In Helsinn Healthcare v. Teva Pharmaceutical, the United States Supreme Court held that a commercial sale to a third party who is required to keep the invention confidential may place the invention "on sale" under the American Invents Act.
Justice Thomas speaking for a unanimous Court stated that the "America Invents Act (AIA) bars a
person from receiving a patent on an invention that was 'in public use, on sale, or otherwise available to the public
before the effective filing date of the claimed invention.' 35 U. S. C. §102(a)(1). This case requires us to decide
whether the sale of an invention to a third party who is
contractually obligated to keep the invention confidential
places the invention 'on sale' within the meaning of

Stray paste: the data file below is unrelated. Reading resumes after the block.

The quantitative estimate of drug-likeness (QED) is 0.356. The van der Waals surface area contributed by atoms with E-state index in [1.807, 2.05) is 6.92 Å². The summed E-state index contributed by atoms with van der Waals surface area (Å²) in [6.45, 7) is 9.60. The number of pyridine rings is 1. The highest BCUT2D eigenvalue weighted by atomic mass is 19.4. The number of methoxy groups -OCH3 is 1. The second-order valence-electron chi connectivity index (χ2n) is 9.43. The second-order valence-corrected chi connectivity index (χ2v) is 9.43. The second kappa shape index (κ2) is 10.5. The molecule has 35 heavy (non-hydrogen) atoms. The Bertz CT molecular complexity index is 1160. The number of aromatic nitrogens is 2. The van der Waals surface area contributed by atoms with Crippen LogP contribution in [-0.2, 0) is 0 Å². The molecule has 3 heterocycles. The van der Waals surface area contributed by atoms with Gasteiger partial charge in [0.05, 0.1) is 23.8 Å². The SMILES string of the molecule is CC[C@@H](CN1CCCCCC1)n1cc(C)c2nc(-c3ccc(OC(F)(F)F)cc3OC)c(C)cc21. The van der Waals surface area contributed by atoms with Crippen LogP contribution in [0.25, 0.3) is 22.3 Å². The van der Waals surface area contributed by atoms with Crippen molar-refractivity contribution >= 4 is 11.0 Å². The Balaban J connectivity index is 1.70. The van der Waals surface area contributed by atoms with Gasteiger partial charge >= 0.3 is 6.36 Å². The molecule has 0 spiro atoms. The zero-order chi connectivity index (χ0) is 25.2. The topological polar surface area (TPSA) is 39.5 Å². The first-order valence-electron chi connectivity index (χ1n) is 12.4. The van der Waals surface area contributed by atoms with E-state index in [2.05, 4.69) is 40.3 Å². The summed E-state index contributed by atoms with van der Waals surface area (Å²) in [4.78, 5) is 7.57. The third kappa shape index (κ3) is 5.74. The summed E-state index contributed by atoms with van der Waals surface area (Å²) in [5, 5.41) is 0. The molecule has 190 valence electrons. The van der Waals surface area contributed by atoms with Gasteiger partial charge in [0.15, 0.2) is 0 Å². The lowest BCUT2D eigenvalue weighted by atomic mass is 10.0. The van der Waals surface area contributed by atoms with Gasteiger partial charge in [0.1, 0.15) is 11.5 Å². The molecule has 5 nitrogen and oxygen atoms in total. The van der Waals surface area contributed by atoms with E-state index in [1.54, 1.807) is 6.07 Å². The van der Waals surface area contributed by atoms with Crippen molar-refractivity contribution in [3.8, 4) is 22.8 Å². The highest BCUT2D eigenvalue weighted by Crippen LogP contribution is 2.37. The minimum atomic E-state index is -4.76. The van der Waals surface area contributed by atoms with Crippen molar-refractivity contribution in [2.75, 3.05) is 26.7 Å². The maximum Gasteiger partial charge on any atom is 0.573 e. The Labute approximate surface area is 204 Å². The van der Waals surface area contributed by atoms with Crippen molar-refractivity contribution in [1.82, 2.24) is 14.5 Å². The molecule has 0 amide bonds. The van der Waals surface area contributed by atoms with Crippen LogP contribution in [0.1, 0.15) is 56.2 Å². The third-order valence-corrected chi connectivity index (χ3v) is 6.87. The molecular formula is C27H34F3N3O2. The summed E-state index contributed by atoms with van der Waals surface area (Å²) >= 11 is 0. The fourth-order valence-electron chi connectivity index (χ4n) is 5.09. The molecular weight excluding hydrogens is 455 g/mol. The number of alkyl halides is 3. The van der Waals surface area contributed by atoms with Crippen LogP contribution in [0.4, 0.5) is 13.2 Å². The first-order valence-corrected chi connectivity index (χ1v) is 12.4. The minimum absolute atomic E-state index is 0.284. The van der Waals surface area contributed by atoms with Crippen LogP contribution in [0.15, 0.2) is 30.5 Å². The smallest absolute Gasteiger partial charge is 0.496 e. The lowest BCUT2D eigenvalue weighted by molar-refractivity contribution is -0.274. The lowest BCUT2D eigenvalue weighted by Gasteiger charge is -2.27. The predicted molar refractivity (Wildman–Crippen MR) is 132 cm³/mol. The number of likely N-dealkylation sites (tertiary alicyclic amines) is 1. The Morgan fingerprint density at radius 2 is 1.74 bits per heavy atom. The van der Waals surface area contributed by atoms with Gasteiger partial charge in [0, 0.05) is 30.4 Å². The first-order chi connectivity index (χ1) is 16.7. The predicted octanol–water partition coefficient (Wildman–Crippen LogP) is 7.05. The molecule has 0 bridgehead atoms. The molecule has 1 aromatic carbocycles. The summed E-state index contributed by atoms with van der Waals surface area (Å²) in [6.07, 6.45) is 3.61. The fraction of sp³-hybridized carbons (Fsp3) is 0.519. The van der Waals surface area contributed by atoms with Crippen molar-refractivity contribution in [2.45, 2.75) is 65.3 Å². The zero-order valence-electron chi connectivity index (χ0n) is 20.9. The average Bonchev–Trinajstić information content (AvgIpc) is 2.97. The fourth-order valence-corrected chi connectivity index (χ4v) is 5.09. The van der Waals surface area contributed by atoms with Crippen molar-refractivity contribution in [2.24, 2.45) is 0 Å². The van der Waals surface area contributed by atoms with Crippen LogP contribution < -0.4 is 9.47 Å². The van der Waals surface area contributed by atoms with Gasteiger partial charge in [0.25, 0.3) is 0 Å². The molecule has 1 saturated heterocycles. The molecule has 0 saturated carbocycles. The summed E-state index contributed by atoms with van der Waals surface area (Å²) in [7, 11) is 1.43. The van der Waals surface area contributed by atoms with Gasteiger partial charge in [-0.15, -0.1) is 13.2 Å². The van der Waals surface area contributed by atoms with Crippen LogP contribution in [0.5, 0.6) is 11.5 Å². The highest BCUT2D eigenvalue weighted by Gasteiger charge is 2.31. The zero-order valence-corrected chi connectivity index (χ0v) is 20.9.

"More than 20 years ago, this Court determined that an
invention was 'on sale' within the meaning of an earlier
version of §102(a) when it was 'the subject of a commercial
offer for sale' and 'ready for patenting.' Pfaff v. Wells Electronics, Inc., 525 U. S. 55, 67 (1998). We did not further require that the sale make the details of the invention available to the public. In light of this earlier construction, we determine that the reenactment of the
phrase 'on sale' in the AIA did not alter this meaning.
Accordingly, a commercial sale to a third party who is
required to keep the invention confidential may place the invention 'on sale' under the AIA."
For additional commentary see Professor Ronald Mann's Opinion analysis: Justices affirm ruling that secret sales of invention bar later patent and my post America Invents Act - On Sale Bar, 35 USC 102.
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